Ashton Underground Mine (Ashton) is an underground longwall mine located northwest of Singleton in the Hunter Valley of NSW. The mine has extracted longwall panels in three seams with mining in a fourth seam planned and each seam progressively deeper than the last. The mining geometry in each of the seams is regular, parallel and either offset or stacked relative to the panels in the seams above. The high-quality survey monitoring dataset available from Ashton provides significant insight into the mechanics of ground behaviour in the multi-seam geometry at this site. This paper presents a summary of the observations and interpretations previously presented in 2017 to 2022 for the mining in two seams, for the mining in the third seam and is a final update after final longwall has been mined in a three seam geometry.
Observations of the characteristics of multi-seam subsidence indicate that although subsidence movements above multi-seam mining are more complex than for single seam mining, these movements are nevertheless regular and predictable. However, they are sensitive to the relative panel geometries in each seam and to the direction of mining.
Cumulative vertical subsidence after longwall mining in three seams has now reached 5.8m with incremental vertical subsidence, as a percentage of incremental mining height, increasing with each episode of subsidence. Latent (extra) subsidence from near overlying pillar edges and stacked goaf edges is recovered when mining in the seam below and contributes to all subsidence parameters. In an offset geometry, remote from pillar and goaf edges, tilt and strain levels are similar or lower than single seam levels, despite the greater vertical subsidence, due to the general softening or reduction in shear stiffness of the overburden with each episode of subsidence. At stacked and undercut goaf edges, tilts and strains are significantly elevated.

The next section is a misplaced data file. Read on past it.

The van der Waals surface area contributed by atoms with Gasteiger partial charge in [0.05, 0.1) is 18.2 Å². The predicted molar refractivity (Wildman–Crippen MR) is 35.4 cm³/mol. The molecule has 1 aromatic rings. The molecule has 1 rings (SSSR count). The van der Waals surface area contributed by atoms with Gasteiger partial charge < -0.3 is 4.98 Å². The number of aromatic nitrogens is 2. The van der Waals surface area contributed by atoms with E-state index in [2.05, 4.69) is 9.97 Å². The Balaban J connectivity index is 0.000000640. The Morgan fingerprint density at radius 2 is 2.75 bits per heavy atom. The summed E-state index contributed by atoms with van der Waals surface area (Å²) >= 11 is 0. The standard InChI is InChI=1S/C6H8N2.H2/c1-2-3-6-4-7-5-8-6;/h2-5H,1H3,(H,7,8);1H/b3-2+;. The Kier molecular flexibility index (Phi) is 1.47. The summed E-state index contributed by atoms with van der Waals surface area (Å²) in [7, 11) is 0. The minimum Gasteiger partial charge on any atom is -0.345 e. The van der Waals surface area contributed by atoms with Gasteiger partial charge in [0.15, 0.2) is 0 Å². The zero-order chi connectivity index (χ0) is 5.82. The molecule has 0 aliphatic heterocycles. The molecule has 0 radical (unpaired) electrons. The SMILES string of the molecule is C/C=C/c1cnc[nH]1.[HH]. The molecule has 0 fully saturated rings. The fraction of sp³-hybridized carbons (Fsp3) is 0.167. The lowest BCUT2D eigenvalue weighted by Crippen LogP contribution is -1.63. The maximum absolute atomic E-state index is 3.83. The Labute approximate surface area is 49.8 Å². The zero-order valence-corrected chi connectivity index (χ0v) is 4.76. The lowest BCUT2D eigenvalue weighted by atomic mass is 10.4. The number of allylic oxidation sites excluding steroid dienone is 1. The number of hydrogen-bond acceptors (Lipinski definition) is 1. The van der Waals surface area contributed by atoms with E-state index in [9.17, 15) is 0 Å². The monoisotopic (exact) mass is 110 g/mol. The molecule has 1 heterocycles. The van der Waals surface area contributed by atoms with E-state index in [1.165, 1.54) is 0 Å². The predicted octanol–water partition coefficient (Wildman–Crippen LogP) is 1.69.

Some conventional single seam concepts such as angle of draw and subcritical/supercritical geometry require consideration of the overall mining geometry in a multi-seam environment. A site-specific methodology developed to forecast subsidence behaviour has provided reliable estimates of actual subsidence effects.
Ken Mills and Stephen Wilson, Observations of multi-seam subsidence at Ashton Underground Mine-2012 to 2022, Proceedings of the 2023 Resource Operators Conference, University of Wollongong - Mining Engineering, February 2023, 70-83.